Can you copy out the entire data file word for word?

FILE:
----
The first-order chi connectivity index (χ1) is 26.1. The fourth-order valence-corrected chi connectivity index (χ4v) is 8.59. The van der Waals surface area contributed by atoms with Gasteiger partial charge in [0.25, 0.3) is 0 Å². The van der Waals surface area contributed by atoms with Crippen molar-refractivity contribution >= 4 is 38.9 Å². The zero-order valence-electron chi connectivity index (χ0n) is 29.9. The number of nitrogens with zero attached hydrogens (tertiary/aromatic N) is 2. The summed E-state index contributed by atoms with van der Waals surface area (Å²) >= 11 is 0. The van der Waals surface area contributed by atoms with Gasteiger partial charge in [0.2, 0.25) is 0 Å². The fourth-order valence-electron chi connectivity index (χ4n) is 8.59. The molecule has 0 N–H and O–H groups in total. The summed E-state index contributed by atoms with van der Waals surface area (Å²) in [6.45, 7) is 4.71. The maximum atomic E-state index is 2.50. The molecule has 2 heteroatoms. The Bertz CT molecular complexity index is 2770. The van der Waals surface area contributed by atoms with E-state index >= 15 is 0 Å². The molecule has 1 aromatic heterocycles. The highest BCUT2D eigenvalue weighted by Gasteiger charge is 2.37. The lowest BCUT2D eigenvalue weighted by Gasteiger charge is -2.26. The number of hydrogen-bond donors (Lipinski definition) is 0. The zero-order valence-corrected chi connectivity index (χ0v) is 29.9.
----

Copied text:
The first-order chi connectivity index (χ1) is 26.1. The fourth-order valence-corrected chi connectivity index (χ4v) is 8.59. The van der Waals surface area contributed by atoms with Gasteiger partial charge in [0.25, 0.3) is 0 Å². The van der Waals surface area contributed by atoms with Crippen molar-refractivity contribution >= 4 is 38.9 Å². The zero-order valence-electron chi connectivity index (χ0n) is 29.9. The number of nitrogens with zero attached hydrogens (tertiary/aromatic N) is 2. The summed E-state index contributed by atoms with van der Waals surface area (Å²) >= 11 is 0. The van der Waals surface area contributed by atoms with Gasteiger partial charge in [0.2, 0.25) is 0 Å². The fourth-order valence-electron chi connectivity index (χ4n) is 8.59. The molecule has 0 N–H and O–H groups in total. The summed E-state index contributed by atoms with van der Waals surface area (Å²) in [6.45, 7) is 4.71. The maximum atomic E-state index is 2.50. The molecule has 2 heteroatoms. The Bertz CT molecular complexity index is 2770. The van der Waals surface area contributed by atoms with E-state index >= 15 is 0 Å². The molecule has 1 aromatic heterocycles. The highest BCUT2D eigenvalue weighted by Gasteiger charge is 2.37. The lowest BCUT2D eigenvalue weighted by Gasteiger charge is -2.26. The number of hydrogen-bond donors (Lipinski definition) is 0. The zero-order valence-corrected chi connectivity index (χ0v) is 29.9.